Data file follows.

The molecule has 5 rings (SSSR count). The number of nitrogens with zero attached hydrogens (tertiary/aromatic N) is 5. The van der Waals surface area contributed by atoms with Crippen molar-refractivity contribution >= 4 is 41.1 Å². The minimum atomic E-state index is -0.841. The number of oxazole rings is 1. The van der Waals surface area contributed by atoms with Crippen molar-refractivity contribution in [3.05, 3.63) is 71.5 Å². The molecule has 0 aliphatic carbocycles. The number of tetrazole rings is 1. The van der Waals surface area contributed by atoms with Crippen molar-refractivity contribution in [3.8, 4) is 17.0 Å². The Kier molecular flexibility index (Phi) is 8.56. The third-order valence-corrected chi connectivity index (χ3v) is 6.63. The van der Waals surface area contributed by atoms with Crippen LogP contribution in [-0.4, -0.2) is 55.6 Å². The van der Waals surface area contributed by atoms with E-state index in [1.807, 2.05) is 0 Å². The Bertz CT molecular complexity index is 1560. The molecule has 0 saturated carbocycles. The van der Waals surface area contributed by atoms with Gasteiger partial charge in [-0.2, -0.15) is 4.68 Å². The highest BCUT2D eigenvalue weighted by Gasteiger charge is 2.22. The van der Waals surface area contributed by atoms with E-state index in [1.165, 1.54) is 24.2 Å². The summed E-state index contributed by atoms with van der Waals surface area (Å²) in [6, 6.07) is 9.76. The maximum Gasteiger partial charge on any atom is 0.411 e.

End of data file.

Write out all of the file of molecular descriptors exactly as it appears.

The molecule has 5 rings (SSSR count). The number of nitrogens with zero attached hydrogens (tertiary/aromatic N) is 5. The van der Waals surface area contributed by atoms with Crippen molar-refractivity contribution >= 4 is 41.1 Å². The minimum atomic E-state index is -0.841. The number of oxazole rings is 1. The van der Waals surface area contributed by atoms with Crippen molar-refractivity contribution in [3.05, 3.63) is 71.5 Å². The molecule has 0 aliphatic carbocycles. The number of tetrazole rings is 1. The van der Waals surface area contributed by atoms with Crippen molar-refractivity contribution in [3.8, 4) is 17.0 Å². The Kier molecular flexibility index (Phi) is 8.56. The third-order valence-corrected chi connectivity index (χ3v) is 6.63. The van der Waals surface area contributed by atoms with Crippen LogP contribution in [-0.4, -0.2) is 55.6 Å². The van der Waals surface area contributed by atoms with E-state index in [1.807, 2.05) is 0 Å². The Bertz CT molecular complexity index is 1560. The molecule has 0 saturated carbocycles. The van der Waals surface area contributed by atoms with Gasteiger partial charge in [-0.2, -0.15) is 4.68 Å². The highest BCUT2D eigenvalue weighted by Gasteiger charge is 2.22. The van der Waals surface area contributed by atoms with E-state index in [1.165, 1.54) is 24.2 Å². The summed E-state index contributed by atoms with van der Waals surface area (Å²) in [6, 6.07) is 9.76. The maximum Gasteiger partial charge on any atom is 0.411 e.